Soil chemical signatures of a historic sod house: Activity area analysis of an arctic semisubterranean structure on Nelson Island, Alaska

Kelly Knudson, Liam Frink

Research output: Contribution to journalArticle

7 Citations (Scopus)

Abstract

On Nelson Island in western Alaska, some Yup'ik inhabitants built and inhabited semisubterranean houses until the early 1960s. This affords a unique opportunity to examine known activity areas of ethnoarchaeological soils using multielement chemical characterization of soils. These data can then be compared to archaeological investigations, allowing a nuanced and sophisticated understanding of the activities performed in the past. Here, we present elemental concentration data from soil extracts, generated with a quadrupole inductively coupled plasma mass spectrometer, of the following elements in the soil extract recorded in parts per billion: sodium (Na), magnesium (Mg), aluminum (Al), phosphorus (P), potassium (K), calcium (Ca), titanium (Ti), chromium (Cr), manganese (Mn), iron (Fe), cobalt (Co), nickel (Ni), copper (Cu), zinc (Zn), arsenic (As), strontium (Sr), barium (Ba), lead (Pb), and uranium (U). When compared to an offsite area, the sod house samples were enriched in phosphorus and magnesium, and specific areas within the sod house exhibited different signatures related to different activities, including the incorporation of wood ash and waste into the soil.

Original languageEnglish (US)
Pages (from-to)265-282
Number of pages18
JournalArchaeological and Anthropological Sciences
Volume2
Issue number4
DOIs
StatePublished - 2010

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Arctic
area of activity
inhabitant
Soil
Historic Houses
Activity Areas
Signature
Phosphorus
Magnesium

Keywords

  • Elemental concentration
  • Ethnoarchaeology
  • Q-ICP-MS
  • Yup'ik

ASJC Scopus subject areas

  • Archaeology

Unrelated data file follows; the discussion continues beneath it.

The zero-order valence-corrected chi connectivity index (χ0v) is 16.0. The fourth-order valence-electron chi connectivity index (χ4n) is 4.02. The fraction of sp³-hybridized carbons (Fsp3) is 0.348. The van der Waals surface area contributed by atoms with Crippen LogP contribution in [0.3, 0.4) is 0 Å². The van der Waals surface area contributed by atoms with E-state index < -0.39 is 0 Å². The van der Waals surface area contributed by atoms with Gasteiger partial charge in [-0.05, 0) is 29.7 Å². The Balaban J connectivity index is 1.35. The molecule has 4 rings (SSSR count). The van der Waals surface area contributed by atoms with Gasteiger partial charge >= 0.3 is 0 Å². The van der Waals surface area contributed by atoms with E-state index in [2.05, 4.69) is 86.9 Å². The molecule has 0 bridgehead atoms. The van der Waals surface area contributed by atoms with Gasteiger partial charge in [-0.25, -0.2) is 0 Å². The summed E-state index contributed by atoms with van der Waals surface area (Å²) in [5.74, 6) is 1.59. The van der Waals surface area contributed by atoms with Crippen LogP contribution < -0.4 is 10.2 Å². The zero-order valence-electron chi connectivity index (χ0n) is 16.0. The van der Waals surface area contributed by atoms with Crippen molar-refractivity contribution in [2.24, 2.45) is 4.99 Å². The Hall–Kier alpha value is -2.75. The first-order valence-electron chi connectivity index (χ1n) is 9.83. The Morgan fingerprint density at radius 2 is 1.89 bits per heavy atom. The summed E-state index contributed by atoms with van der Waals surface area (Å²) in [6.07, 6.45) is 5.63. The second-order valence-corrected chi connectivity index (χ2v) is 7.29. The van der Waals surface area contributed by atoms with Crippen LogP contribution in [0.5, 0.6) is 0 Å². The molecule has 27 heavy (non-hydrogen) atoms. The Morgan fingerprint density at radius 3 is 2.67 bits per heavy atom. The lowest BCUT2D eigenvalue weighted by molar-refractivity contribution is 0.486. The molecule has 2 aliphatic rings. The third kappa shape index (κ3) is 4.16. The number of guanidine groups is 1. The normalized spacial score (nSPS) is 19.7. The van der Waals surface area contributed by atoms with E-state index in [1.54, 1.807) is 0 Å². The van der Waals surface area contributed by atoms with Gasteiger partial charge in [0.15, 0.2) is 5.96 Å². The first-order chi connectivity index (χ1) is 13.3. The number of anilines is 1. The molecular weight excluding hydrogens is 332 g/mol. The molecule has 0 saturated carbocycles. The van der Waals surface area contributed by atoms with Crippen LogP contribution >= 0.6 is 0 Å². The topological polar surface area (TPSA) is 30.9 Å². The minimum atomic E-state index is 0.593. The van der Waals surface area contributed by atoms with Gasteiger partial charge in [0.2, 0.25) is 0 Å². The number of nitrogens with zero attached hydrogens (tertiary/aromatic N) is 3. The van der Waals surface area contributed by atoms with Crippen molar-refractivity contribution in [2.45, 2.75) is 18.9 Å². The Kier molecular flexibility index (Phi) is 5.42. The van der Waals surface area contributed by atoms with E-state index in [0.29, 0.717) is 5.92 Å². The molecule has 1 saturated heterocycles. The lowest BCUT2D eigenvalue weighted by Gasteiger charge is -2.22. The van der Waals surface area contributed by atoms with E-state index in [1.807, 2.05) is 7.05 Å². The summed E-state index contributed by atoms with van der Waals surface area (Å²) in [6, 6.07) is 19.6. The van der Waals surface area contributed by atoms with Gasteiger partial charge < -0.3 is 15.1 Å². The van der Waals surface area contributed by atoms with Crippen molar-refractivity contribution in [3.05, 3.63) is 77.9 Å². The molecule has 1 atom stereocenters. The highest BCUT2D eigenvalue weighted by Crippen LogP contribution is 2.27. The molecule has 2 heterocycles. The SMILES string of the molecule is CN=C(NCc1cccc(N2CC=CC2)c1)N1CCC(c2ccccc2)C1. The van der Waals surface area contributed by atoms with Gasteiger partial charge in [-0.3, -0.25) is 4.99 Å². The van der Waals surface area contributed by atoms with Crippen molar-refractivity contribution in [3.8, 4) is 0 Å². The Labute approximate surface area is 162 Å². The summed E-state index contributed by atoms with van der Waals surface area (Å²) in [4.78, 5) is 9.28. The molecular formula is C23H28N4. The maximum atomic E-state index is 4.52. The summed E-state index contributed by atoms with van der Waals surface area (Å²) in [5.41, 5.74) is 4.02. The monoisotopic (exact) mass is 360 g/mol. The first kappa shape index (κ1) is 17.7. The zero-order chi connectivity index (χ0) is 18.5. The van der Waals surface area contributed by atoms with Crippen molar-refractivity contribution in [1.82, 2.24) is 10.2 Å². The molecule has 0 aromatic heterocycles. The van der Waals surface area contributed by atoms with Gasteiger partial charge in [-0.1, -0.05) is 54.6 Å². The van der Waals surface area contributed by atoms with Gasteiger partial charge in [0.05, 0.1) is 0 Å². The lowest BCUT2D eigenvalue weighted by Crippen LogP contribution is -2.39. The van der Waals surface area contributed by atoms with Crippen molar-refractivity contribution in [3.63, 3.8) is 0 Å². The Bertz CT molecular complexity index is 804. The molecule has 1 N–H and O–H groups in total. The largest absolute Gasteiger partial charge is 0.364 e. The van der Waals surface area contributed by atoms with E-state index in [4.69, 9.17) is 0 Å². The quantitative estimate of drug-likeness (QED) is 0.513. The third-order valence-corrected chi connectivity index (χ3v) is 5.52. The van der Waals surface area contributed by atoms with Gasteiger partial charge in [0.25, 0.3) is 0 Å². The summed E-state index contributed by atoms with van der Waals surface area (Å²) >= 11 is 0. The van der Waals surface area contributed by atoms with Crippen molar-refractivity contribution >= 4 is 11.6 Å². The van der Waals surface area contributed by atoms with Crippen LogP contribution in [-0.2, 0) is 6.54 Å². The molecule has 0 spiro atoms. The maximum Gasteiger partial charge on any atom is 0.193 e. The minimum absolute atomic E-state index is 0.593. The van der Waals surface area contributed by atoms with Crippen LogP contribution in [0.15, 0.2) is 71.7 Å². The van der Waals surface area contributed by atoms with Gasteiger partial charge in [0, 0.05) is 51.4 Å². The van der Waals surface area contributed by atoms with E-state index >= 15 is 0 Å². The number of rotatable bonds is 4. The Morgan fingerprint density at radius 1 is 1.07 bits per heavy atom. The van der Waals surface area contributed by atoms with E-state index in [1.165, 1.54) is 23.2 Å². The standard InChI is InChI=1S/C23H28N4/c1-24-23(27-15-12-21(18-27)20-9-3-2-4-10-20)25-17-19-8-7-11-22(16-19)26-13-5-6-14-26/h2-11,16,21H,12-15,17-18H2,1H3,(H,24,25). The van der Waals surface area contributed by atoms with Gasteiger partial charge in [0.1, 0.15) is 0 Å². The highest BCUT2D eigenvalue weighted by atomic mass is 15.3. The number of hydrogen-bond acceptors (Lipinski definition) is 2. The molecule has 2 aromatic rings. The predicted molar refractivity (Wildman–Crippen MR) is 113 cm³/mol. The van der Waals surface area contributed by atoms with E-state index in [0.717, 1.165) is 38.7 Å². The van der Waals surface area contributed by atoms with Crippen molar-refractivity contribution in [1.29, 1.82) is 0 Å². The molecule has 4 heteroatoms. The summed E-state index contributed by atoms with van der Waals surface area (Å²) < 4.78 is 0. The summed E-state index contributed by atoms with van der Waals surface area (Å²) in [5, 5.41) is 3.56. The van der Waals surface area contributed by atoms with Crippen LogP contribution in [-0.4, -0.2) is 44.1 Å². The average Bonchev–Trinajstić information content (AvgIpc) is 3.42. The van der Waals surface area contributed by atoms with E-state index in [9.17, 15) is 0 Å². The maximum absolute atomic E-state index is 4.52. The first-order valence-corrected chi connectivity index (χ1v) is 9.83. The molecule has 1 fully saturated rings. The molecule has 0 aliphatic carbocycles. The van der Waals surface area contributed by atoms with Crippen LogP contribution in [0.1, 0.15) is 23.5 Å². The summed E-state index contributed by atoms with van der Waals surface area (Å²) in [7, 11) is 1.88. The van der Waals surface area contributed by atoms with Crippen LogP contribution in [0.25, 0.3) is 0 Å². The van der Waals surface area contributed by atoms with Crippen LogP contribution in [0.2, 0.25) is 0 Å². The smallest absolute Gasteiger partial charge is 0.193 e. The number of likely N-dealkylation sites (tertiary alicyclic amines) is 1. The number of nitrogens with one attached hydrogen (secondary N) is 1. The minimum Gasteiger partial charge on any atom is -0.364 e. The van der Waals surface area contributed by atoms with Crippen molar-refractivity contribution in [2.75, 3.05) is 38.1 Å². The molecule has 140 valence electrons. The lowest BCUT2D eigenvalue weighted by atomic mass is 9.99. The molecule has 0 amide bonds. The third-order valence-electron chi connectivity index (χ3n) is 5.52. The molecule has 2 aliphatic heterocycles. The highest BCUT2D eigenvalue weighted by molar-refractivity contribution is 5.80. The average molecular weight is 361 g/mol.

• Anthropology
  • Archaeology

Cite this

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abstract = "On Nelson Island in western Alaska, some Yup'ik inhabitants built and inhabited semisubterranean houses until the early 1960s. This affords a unique opportunity to examine known activity areas of ethnoarchaeological soils using multielement chemical characterization of soils. These data can then be compared to archaeological investigations, allowing a nuanced and sophisticated understanding of the activities performed in the past. Here, we present elemental concentration data from soil extracts, generated with a quadrupole inductively coupled plasma mass spectrometer, of the following elements in the soil extract recorded in parts per billion: sodium (Na), magnesium (Mg), aluminum (Al), phosphorus (P), potassium (K), calcium (Ca), titanium (Ti), chromium (Cr), manganese (Mn), iron (Fe), cobalt (Co), nickel (Ni), copper (Cu), zinc (Zn), arsenic (As), strontium (Sr), barium (Ba), lead (Pb), and uranium (U). When compared to an offsite area, the sod house samples were enriched in phosphorus and magnesium, and specific areas within the sod house exhibited different signatures related to different activities, including the incorporation of wood ash and waste into the soil.",
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N2 - On Nelson Island in western Alaska, some Yup'ik inhabitants built and inhabited semisubterranean houses until the early 1960s. This affords a unique opportunity to examine known activity areas of ethnoarchaeological soils using multielement chemical characterization of soils. These data can then be compared to archaeological investigations, allowing a nuanced and sophisticated understanding of the activities performed in the past. Here, we present elemental concentration data from soil extracts, generated with a quadrupole inductively coupled plasma mass spectrometer, of the following elements in the soil extract recorded in parts per billion: sodium (Na), magnesium (Mg), aluminum (Al), phosphorus (P), potassium (K), calcium (Ca), titanium (Ti), chromium (Cr), manganese (Mn), iron (Fe), cobalt (Co), nickel (Ni), copper (Cu), zinc (Zn), arsenic (As), strontium (Sr), barium (Ba), lead (Pb), and uranium (U). When compared to an offsite area, the sod house samples were enriched in phosphorus and magnesium, and specific areas within the sod house exhibited different signatures related to different activities, including the incorporation of wood ash and waste into the soil.

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